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Despite continued struggles, child care in Arizona finds support in new ways

preschooler drawing at a table with stencils

Nearly a year after the pandemic hit our state, it’s clear that its impact on Arizona’s child care providers will be long-lasting and industry-changing. In response, providers are turning to trusted programs, support from others who face similar challenges and new initiatives for help.

The beginning of the pandemic caused the abrupt shutdown of many child care and home-based centers. For example, more than half of the nearly 1,000 child care providers who participate in First Things First’s Quality First program had closed by mid-March.

Now, despite drastically reduced enrollment and expensive increased health and safety measures, many centers are resiliently determined to serve families who need safe, trusted child care in order to continue working.

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Roughly 80% of those centers participating in Quality First are currently open and operating, said Ginger Sandweg, First Things First senior director for early learning.

“The challenge right now – and has been since about mid-November – is the volatility of openings and closings,” Sandweg said.

It is not uncommon for a center to have to close for a week after a child or staff member is exposed or tests positive for COVID-19. For some centers, it feels like a rollercoaster where they are open for a few weeks, then shut down for a week. It leaves staff and families wondering what each new day will bring.

“This is creating havoc on the system,” Sandweg said. “We think about teachers and the child care workforce. How many still want to do this job? How many are worried about doing this job? We’ve heard from programs that teachers are afraid to come back and some are leaving the industry all together.”

The struggles that Sandweg describes are seen in the results of a recent national survey of the National Association for the Education of Young Children. More than 100 Arizona child care providers participated in the survey. Of those, 54% of child care centers saying they are losing money every day that they remain open and 45% reported paying for supplies with credit cards or by dipping into personal savings.

Those statistics are not surprising to child care providers. Nisha Ambada and her husband own three child care centers in the Valley. At one of her Mesa centers, the enrollment went from 117 children to 14 at the beginning of the pandemic and now stands at around 50 children. Another has capacity for between 60 and 80 children and there are only 12 enrolled.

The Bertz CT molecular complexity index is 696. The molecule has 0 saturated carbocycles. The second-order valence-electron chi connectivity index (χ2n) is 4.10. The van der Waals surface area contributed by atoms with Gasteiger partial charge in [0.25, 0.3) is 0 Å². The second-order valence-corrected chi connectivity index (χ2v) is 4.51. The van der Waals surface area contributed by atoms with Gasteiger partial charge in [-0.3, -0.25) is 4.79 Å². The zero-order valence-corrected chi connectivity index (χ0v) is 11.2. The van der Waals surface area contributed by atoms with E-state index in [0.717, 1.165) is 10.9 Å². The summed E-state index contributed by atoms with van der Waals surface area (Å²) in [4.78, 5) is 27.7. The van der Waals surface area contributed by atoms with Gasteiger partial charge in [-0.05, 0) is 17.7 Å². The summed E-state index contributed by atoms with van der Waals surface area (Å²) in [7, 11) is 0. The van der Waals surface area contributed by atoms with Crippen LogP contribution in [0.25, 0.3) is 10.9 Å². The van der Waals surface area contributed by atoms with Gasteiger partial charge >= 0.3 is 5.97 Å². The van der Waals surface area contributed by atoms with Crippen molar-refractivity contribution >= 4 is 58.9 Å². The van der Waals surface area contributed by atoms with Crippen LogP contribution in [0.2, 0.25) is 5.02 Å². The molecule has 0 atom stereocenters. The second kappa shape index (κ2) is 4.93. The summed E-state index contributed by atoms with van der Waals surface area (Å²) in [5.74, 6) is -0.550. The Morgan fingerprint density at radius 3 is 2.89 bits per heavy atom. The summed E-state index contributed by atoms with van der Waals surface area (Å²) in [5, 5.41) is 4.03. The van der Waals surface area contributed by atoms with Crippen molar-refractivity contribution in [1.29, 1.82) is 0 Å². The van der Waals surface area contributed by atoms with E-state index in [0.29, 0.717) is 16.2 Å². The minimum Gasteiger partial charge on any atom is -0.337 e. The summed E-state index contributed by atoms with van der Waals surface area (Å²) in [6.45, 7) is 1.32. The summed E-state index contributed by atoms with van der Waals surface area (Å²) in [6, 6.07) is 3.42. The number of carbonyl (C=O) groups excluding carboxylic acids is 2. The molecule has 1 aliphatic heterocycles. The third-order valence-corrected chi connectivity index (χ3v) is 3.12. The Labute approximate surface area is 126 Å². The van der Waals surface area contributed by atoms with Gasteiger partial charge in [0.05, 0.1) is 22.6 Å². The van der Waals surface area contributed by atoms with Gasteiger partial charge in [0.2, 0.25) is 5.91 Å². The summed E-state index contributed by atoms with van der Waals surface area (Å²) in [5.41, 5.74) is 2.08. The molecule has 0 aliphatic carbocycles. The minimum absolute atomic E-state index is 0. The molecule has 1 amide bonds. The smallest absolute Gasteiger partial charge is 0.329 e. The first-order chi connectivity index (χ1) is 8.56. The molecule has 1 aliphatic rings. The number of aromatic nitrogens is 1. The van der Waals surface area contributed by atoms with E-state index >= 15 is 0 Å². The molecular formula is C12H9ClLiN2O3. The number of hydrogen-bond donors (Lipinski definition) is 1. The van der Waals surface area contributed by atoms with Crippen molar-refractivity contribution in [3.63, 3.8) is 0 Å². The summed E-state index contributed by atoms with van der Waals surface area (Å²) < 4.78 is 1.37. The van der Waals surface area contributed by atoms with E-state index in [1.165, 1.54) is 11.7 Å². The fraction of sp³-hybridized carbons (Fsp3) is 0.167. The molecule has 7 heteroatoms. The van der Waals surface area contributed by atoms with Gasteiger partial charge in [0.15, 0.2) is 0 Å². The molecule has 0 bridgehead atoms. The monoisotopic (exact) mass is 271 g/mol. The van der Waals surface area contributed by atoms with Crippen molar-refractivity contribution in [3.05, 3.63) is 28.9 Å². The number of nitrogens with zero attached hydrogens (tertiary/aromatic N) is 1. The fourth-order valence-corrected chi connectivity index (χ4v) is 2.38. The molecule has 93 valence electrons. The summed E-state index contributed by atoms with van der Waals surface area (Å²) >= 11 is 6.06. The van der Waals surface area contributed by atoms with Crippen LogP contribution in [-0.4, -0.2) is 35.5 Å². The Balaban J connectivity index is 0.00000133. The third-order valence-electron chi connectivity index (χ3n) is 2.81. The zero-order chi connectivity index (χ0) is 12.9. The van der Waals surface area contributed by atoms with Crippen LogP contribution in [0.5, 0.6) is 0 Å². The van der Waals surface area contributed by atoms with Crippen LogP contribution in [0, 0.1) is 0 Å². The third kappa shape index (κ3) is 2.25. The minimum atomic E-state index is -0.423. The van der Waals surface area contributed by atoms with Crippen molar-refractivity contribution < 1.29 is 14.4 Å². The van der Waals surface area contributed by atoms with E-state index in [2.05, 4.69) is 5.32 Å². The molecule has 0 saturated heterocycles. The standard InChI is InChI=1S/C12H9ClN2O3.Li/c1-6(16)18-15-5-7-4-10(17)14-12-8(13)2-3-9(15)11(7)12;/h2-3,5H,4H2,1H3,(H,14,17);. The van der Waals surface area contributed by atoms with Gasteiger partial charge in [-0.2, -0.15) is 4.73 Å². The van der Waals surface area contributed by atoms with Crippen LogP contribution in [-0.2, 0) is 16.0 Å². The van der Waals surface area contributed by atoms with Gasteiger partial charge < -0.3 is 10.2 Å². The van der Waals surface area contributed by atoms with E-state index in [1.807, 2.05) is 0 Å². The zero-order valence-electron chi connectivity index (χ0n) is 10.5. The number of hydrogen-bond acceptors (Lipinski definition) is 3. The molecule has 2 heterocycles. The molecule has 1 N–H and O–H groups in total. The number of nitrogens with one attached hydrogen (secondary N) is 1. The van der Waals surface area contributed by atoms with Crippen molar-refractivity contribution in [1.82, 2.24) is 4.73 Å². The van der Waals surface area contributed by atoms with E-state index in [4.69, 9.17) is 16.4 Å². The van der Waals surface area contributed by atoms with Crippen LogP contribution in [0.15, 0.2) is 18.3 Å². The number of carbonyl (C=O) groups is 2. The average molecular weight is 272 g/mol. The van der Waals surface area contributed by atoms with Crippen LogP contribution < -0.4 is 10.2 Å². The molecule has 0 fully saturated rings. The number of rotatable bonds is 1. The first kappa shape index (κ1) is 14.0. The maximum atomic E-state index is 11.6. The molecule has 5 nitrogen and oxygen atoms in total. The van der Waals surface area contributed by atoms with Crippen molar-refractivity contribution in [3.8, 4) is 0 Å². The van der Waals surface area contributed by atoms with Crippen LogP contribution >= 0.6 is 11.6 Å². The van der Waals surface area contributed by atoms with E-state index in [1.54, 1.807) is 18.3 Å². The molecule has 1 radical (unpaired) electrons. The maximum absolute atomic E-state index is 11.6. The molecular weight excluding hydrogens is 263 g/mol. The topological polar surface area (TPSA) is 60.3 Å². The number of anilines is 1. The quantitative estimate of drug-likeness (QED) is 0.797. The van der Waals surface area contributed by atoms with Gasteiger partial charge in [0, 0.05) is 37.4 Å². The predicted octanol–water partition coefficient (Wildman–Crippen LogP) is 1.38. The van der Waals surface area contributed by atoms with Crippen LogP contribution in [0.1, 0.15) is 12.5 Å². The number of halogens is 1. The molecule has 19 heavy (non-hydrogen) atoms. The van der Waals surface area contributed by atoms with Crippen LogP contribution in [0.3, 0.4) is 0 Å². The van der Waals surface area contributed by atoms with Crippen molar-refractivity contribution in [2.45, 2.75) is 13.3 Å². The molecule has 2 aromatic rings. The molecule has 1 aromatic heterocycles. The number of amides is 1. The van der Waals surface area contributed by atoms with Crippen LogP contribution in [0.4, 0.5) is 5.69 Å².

“I keep hoping something is going to happen,” to help their situation, Nisha Ambada said, who is a Montessori elementary teacher by profession, but whose passion for child care led to opening their first center in 2015.

Her Mesa center is part of the Quality First program. Ambada said having that support has helped both mentally and financially. Quality First scholarships help low-income families access child care, the program also provides funding to buy materials and professional development for teachers.

FTF has helped support Arizona’s early child care industry during the pandemic, including continued funding of Quality First scholarships to providers, even if the center closed or is caring for a reduced number of children. “I look at my staff and think, ‘We have to pull through this.’ I am passionate about it,” Ambada said.

Now she’s struggling with convincing her staff to accept the COVID-19 vaccination. Arizona included child care providers as a priority group for early eligibility for COVID-19 vaccines.

Ambada got the vaccine to set an example, but about 3/4 of her staff are still reluctant to be vaccinated.

“Most did not make use of that (early eligibility) privilege,” Ambada said.

Staff who are hesitant to be vaccinated is one of the issues that is discussed by the Pinal Early Childhood Directors group, which has been meeting since May to share their common challenges.